"Better fertility performance allows individuals to maximise the efficiency of each individual cow in a system to produce milk.”

When Potstown joined the AHDB programme in 2021, the herd pregnancy rate was 17.7%.

After focusing on improving fertility to hit a target of 25%, they achieved a 27.9% result by changing protocols, looking at the ratio, and spending more time with better attention to detail.

As a part of the programme, a steering group consisting of their vet and other local farmers offered support through considering new ideas, discussing goals, and reviewing the progress made.

Callum from Ark Vets has been instrumental in making a number of changes to improve herd fertility.

Gareth said: “Working alongside our vet and revisiting our protocols, we carried out routine fertility visits and routine post-partum checks, synchronising cows not seen after a set period, helping us to maximise submission rates (SR) on farm.”

He added: “The additional improvements we have made include genomic testing, maximising ventilation in the sheds, improved mobility scores with proactive hoof care, alongside what we were already doing to improve fertility.”

Metabolic profiling has helped Potstown fine-tune feeding practices and build a greater understanding of how the herd can produce the milk quality, yield and margins they wish to achieve.

Callum added: “One of the key factors that can affect conception rate is nutrition.

“Back in 2021, we were seeing poor colostrum levels in the calves and wanted to explore if the nutrition was affecting fertility, so we worked with Potstown and Alastair Macrae at the Dairy Herd Health and Productivity Service (DHHPS) at Edinburgh University to carry out a metabolic profile.

“The results identified negative energy balance in the dry and early lactation cows, further leading to poor ovarian function for up to 100 days post-challenge.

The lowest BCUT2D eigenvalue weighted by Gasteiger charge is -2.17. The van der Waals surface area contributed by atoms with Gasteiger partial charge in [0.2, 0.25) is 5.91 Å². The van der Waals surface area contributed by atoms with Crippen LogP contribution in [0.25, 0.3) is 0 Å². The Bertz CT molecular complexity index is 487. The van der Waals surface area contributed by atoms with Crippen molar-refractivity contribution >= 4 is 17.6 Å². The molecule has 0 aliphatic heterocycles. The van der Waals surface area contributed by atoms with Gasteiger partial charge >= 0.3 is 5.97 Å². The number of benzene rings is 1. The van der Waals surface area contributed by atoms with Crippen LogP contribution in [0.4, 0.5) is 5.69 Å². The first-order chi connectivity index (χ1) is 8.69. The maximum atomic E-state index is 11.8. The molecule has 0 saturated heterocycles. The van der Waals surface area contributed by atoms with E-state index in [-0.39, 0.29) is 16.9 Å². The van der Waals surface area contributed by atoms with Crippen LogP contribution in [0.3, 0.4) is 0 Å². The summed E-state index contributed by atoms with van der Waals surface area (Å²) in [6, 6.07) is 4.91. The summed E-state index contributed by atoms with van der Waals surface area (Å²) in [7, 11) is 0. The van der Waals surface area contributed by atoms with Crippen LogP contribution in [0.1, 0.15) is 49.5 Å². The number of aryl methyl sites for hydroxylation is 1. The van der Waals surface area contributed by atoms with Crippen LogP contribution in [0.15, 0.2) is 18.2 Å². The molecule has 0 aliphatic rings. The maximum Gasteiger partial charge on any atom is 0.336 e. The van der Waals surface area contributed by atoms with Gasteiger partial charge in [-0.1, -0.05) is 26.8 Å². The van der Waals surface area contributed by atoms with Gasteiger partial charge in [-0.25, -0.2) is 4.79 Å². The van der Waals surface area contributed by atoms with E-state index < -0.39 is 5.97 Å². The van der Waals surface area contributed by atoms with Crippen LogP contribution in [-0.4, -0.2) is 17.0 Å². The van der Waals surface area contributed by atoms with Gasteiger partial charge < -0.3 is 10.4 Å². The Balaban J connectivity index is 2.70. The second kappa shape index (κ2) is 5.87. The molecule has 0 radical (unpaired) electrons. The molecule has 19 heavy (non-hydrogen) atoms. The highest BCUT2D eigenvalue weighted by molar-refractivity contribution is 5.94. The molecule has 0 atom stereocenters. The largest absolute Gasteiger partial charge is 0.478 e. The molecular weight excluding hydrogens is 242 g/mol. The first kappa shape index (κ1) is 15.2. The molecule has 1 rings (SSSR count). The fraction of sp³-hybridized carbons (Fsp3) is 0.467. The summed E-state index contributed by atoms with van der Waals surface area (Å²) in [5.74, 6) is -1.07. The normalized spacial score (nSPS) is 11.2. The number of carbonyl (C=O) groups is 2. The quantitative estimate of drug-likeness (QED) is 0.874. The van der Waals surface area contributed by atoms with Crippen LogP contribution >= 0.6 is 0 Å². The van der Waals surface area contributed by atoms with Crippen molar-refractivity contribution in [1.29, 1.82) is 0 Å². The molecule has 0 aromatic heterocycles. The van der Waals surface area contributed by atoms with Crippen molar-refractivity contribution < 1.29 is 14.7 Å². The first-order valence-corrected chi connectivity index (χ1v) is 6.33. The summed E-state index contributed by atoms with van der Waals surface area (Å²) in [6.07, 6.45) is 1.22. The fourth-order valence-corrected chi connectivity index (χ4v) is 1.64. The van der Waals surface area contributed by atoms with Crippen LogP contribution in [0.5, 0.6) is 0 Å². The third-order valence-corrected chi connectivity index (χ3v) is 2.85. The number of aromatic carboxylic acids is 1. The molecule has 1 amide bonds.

"Potstown now carry out quarterly metabolic profiles, helping them to maximise feed efficiency, positively impacting conception rate”.

Looking at the results, Alastair got a good understanding of where the farm needs to focus attention to ensure they can get the most out of the herd.

Alistair said: “Fresh calvers are short of energy, but the issue is not a lack of energy in their diet.

Nor is it starting with the dry cows.

So the problem must be with freshly calved cow intakes or digestion.”

Over the last two years, Potstown has reduced its calving interval from 395 to 373 days, increased conception rates to first service from 23% to 38%, and improved average submission rates (SR) from 75.2% to 75.9%.

More importantly, the average pregnancy rate is now 27.9%, far exceeding the 25% target.

Furthermore, the Potstown team is looking to continue improving fertility rates.

In their final year of the programme, they are focusing on how to increase home-grown forage yields and the improvements within their herds through better use of genomic testing results.